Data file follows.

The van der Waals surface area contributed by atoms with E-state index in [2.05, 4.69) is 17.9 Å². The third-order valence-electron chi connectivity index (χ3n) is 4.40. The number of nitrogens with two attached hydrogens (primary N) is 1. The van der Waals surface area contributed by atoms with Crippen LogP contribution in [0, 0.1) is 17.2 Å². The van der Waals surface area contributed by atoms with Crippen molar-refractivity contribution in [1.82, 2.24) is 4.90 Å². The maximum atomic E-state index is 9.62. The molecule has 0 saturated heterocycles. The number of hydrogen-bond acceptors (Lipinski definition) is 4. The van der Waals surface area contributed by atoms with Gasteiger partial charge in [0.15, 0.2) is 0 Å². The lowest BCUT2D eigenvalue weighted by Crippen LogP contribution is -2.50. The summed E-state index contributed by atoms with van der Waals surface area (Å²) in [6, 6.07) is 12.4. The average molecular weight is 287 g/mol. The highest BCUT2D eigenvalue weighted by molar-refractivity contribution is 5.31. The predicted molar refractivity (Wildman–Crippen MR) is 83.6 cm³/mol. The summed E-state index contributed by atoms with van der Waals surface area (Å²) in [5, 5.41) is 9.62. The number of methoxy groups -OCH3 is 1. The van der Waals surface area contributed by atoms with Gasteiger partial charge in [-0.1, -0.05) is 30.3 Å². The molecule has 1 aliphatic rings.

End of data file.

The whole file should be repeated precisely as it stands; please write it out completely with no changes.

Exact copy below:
The van der Waals surface area contributed by atoms with E-state index in [2.05, 4.69) is 17.9 Å². The third-order valence-electron chi connectivity index (χ3n) is 4.40. The number of nitrogens with two attached hydrogens (primary N) is 1. The van der Waals surface area contributed by atoms with Crippen LogP contribution in [0, 0.1) is 17.2 Å². The van der Waals surface area contributed by atoms with Crippen molar-refractivity contribution in [1.82, 2.24) is 4.90 Å². The maximum atomic E-state index is 9.62. The molecule has 0 saturated heterocycles. The number of hydrogen-bond acceptors (Lipinski definition) is 4. The van der Waals surface area contributed by atoms with Gasteiger partial charge in [0.15, 0.2) is 0 Å². The lowest BCUT2D eigenvalue weighted by Crippen LogP contribution is -2.50. The summed E-state index contributed by atoms with van der Waals surface area (Å²) in [6, 6.07) is 12.4. The average molecular weight is 287 g/mol. The highest BCUT2D eigenvalue weighted by molar-refractivity contribution is 5.31. The predicted molar refractivity (Wildman–Crippen MR) is 83.6 cm³/mol. The summed E-state index contributed by atoms with van der Waals surface area (Å²) in [5, 5.41) is 9.62. The number of methoxy groups -OCH3 is 1. The van der Waals surface area contributed by atoms with Gasteiger partial charge in [-0.1, -0.05) is 30.3 Å². The molecule has 1 aliphatic rings.